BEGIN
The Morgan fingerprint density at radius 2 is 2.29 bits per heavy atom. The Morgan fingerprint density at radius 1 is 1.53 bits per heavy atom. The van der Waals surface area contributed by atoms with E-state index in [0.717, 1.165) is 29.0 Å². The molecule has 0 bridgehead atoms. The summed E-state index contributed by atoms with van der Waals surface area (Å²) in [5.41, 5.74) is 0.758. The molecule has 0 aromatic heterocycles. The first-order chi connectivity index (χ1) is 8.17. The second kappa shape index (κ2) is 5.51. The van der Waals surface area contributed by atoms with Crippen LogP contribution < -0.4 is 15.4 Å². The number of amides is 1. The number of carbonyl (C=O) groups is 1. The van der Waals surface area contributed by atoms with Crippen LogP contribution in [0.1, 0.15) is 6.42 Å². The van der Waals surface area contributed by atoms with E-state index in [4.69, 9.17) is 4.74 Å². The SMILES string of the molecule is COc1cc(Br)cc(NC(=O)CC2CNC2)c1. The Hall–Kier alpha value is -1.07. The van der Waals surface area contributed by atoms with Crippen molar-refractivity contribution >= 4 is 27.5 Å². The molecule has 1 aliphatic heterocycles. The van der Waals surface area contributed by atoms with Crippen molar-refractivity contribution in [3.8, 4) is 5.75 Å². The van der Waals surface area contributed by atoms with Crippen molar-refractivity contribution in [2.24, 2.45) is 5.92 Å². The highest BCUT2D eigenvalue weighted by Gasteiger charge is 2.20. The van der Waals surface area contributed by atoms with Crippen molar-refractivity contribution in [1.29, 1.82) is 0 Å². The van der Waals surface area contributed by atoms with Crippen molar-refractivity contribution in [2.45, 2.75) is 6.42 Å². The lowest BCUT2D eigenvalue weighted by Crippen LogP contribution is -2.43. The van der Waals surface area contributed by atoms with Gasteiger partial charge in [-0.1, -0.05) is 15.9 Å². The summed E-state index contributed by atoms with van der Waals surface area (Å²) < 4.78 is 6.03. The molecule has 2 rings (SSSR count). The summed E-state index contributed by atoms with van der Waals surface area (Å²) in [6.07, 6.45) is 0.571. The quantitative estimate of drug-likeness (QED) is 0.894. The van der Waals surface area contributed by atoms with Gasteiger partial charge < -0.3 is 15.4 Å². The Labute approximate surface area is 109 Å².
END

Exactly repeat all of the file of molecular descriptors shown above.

The Morgan fingerprint density at radius 2 is 2.29 bits per heavy atom. The Morgan fingerprint density at radius 1 is 1.53 bits per heavy atom. The van der Waals surface area contributed by atoms with E-state index in [0.717, 1.165) is 29.0 Å². The molecule has 0 bridgehead atoms. The summed E-state index contributed by atoms with van der Waals surface area (Å²) in [5.41, 5.74) is 0.758. The molecule has 0 aromatic heterocycles. The first-order chi connectivity index (χ1) is 8.17. The second kappa shape index (κ2) is 5.51. The van der Waals surface area contributed by atoms with Crippen LogP contribution < -0.4 is 15.4 Å². The number of amides is 1. The number of carbonyl (C=O) groups is 1. The van der Waals surface area contributed by atoms with Crippen LogP contribution in [0.1, 0.15) is 6.42 Å². The van der Waals surface area contributed by atoms with E-state index in [4.69, 9.17) is 4.74 Å². The SMILES string of the molecule is COc1cc(Br)cc(NC(=O)CC2CNC2)c1. The Hall–Kier alpha value is -1.07. The van der Waals surface area contributed by atoms with Crippen molar-refractivity contribution >= 4 is 27.5 Å². The molecule has 1 aliphatic heterocycles. The van der Waals surface area contributed by atoms with Crippen molar-refractivity contribution in [3.8, 4) is 5.75 Å². The van der Waals surface area contributed by atoms with Crippen molar-refractivity contribution in [2.24, 2.45) is 5.92 Å². The highest BCUT2D eigenvalue weighted by Gasteiger charge is 2.20. The van der Waals surface area contributed by atoms with Crippen molar-refractivity contribution in [1.29, 1.82) is 0 Å². The van der Waals surface area contributed by atoms with Crippen molar-refractivity contribution in [2.45, 2.75) is 6.42 Å². The lowest BCUT2D eigenvalue weighted by Crippen LogP contribution is -2.43. The van der Waals surface area contributed by atoms with Gasteiger partial charge in [-0.1, -0.05) is 15.9 Å². The summed E-state index contributed by atoms with van der Waals surface area (Å²) < 4.78 is 6.03. The molecule has 2 rings (SSSR count). The summed E-state index contributed by atoms with van der Waals surface area (Å²) in [6.07, 6.45) is 0.571. The quantitative estimate of drug-likeness (QED) is 0.894. The van der Waals surface area contributed by atoms with Gasteiger partial charge < -0.3 is 15.4 Å². The Labute approximate surface area is 109 Å².